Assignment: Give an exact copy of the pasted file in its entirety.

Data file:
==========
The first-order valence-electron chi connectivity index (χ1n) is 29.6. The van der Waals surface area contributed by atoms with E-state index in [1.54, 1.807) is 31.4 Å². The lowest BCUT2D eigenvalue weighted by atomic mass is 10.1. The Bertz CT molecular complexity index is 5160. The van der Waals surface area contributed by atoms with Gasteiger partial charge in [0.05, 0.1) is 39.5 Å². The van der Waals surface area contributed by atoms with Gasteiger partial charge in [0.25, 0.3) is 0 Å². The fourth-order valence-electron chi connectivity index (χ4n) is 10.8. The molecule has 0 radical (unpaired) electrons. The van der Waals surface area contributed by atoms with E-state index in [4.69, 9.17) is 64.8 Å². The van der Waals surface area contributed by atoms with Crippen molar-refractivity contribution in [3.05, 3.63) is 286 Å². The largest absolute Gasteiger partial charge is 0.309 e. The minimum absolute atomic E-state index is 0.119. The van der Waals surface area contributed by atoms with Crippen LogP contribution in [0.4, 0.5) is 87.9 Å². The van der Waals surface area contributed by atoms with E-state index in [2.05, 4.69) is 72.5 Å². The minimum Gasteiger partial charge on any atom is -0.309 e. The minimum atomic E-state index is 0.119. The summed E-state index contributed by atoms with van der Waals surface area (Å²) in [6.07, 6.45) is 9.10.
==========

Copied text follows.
The first-order valence-electron chi connectivity index (χ1n) is 29.6. The van der Waals surface area contributed by atoms with E-state index in [1.54, 1.807) is 31.4 Å². The lowest BCUT2D eigenvalue weighted by atomic mass is 10.1. The Bertz CT molecular complexity index is 5160. The van der Waals surface area contributed by atoms with Gasteiger partial charge in [0.05, 0.1) is 39.5 Å². The van der Waals surface area contributed by atoms with Gasteiger partial charge in [0.25, 0.3) is 0 Å². The fourth-order valence-electron chi connectivity index (χ4n) is 10.8. The molecule has 0 radical (unpaired) electrons. The van der Waals surface area contributed by atoms with E-state index in [4.69, 9.17) is 64.8 Å². The van der Waals surface area contributed by atoms with Crippen molar-refractivity contribution in [3.05, 3.63) is 286 Å². The largest absolute Gasteiger partial charge is 0.309 e. The minimum absolute atomic E-state index is 0.119. The van der Waals surface area contributed by atoms with Crippen LogP contribution in [0.4, 0.5) is 87.9 Å². The van der Waals surface area contributed by atoms with E-state index in [2.05, 4.69) is 72.5 Å². The minimum Gasteiger partial charge on any atom is -0.309 e. The minimum atomic E-state index is 0.119. The summed E-state index contributed by atoms with van der Waals surface area (Å²) in [6.07, 6.45) is 9.10.